Category: Visual Studio

Bret Victor’s talk Inventing on Principle (video, transcript) changed the way I think about computing in 2019. Inventing on Principle is partly about Bret's guiding principle:

Creators need an immediate connection to what they create. And what I mean by that is when you're making something, if you make a change, or you make a decision, you need to see the effect of that immediately.”

The Edit-Compile-Run Cycle

Although Bret doesn’t use the term, programmers are deeply familiar with his principle. We’ve all worked with toolchains that introduce significant delay before you can “see” the results of a change, and we know they’re painful. Everyone wants a short edit-compile-run cycle.

But until IoP, I’d assumed that slow cycles wouldn’t materially change the output – you'd eventually get to the same place. This was wrong. I also didn’t appreciate the very small time scales involved; a 5 second delay used to seem trivial to me, but it’s still meaningfully different from a response time measured in milliseconds.

Through some very impressive custom tools, Bret shows how immediate feedback enables exploration, which then gives birth to ideas which would otherwise never see the light of day. This was an epiphany for me. Since IoP I’ve constantly been looking for better ways to code, and re-evaluating my existing processes for shorter feedback cycles. The results:

Linux .NET Development in 2019

What you need to know

I've recently been building .NET Core back-end services that run on Linux. Linux .NET development is in an interesting place; it's clearly the future of back-end .NET, but it's still a little rough around the edges compared to our old friend .NET-on-Windows.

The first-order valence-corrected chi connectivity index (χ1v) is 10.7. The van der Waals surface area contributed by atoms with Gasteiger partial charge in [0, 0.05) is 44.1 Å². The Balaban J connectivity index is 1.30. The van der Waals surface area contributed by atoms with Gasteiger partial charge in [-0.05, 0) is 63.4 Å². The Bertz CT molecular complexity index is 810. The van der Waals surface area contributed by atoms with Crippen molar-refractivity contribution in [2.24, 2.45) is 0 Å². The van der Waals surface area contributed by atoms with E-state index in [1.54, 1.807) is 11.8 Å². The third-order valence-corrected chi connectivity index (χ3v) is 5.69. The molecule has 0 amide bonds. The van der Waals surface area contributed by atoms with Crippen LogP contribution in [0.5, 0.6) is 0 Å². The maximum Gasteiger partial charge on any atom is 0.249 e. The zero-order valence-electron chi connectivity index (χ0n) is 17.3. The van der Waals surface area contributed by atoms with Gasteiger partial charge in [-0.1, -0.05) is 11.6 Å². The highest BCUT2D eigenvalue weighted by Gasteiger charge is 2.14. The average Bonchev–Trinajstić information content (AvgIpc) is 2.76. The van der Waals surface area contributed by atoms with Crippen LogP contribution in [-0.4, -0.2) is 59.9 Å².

Let's dive into what you (an experienced Windows .NET developer or a .NET-curious Linux developer) need to know to start building .NET services for Linux. I'll cover IDEs, service hosting, Linux system calls and more.

Background & Motivation

.NET development for Linux has been possible via Mono since 2004, but it was always a bit… fringe compared to Windows .NET development. That all changed when Microsoft released .NET Core in 2016 as a cross-platform .NET implementation; first-party support from Microsoft is a big deal to most .NET developers.

We're also in a world where Linux is the lingua franca for back-end development; if you want to do anything involving cloud services, distributed systems, or containerization, Windows is typically an afterthought (if it's supported at all). I want to skate to where the puck is going (sorry!), and it's headed toward Linux.

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I'm a software engineer in Vancouver, Canada. I'm interested in databases, urban planning, computing history, and whatever else catches my fancy.

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